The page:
You see, nowadays I’m running again, stronger and faster than ever and completing major challenges like my record-breaking Climb The UK this summer. I earn a sustainable income from my speaking career at just 22 years old, and everything is going right… so you might question why on earth I still get stuck with this chip on my shoulder? Well, me too. I feel somewhat a fraud that this cycle of behaviour still manifests behind the scenes. This condition sabotages every bit of confidence you have and earn. Two Everest attempts seem irrelevant.
Eating disorders are more than just teenage girls trying to look thin. Diets aren’t just weight loss. Food becomes everything: a pleasure, an addiction, a number, a weight, a stress, a failure or a punishment. Good days are manageable and with the help of exercise and training, you can enjoy ‘normal’ meals. On bad days, food dominates your entire life. Sometimes it strikes without a cause or explanation. Just because it can.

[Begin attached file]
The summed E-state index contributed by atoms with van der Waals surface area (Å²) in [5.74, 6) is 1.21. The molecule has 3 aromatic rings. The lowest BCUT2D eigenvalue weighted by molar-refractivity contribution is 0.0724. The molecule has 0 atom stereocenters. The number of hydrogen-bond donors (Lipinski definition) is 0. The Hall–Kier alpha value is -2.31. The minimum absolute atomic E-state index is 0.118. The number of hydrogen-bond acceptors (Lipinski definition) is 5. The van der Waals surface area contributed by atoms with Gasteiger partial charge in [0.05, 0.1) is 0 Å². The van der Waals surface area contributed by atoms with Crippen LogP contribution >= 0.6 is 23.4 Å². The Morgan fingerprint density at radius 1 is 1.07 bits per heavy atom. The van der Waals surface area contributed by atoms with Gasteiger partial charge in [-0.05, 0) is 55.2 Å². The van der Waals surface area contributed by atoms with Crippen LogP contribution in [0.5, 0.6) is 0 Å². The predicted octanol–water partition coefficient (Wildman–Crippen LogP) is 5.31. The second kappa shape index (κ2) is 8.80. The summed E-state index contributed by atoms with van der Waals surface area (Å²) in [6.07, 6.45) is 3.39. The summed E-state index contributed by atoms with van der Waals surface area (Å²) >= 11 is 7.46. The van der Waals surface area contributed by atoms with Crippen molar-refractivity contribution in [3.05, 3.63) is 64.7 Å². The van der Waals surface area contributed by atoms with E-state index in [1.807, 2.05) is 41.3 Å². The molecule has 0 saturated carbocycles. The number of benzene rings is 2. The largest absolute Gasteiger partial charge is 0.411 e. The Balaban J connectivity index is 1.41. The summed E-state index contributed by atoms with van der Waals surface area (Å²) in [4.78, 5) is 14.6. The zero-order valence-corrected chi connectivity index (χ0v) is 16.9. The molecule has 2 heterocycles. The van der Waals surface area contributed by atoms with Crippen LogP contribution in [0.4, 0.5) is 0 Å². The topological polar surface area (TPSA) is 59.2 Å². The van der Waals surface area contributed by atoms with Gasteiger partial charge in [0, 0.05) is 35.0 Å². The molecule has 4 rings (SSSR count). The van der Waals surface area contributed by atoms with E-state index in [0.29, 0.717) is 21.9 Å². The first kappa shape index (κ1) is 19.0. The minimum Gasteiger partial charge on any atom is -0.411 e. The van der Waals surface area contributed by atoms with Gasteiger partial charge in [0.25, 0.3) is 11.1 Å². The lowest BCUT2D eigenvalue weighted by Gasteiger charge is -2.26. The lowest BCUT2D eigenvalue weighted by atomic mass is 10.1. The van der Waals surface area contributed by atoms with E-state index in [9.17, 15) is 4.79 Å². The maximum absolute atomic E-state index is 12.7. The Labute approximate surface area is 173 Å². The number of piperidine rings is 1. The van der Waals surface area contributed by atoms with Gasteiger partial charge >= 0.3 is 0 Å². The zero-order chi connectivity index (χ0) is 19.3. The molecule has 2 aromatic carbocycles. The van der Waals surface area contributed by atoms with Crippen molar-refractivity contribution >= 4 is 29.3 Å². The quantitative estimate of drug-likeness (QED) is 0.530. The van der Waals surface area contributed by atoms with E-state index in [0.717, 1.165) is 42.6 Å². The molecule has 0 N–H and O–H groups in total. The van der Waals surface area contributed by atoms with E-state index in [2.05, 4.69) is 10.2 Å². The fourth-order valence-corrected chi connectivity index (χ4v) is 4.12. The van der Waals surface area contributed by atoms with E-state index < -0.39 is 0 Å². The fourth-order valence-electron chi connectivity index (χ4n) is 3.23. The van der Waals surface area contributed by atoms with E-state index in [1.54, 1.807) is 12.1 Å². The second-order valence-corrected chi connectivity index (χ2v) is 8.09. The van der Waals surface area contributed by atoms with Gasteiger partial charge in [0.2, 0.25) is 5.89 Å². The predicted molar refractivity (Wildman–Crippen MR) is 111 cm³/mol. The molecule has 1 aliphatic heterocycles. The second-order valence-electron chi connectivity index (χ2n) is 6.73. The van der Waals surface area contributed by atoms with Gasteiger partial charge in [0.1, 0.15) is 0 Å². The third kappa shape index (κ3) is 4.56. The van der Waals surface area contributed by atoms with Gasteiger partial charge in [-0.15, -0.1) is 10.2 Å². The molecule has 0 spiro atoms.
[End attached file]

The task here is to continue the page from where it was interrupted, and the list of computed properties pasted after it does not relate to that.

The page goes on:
At worst, your full day is controlled by food. Meals must be planned with logistical precision in a delicate balancing act to prevent a full-on binging episode. You can spend an entire week worrying about what you’ll eat at the weekend or the event you’re invited to. Routine is essential but all it takes is a trigger food and your brain goes into overdrive. One voice urges you “Do it!” and drowns out the reasonable voice that knows what will happen if you give in. “Might as well finish the lot now. You can try again tomorrow!” it says again.
No matter how much you promise never again, you’re quickly out of control again and looking at yourself red-faced in the bathroom mirror in disgust and shame.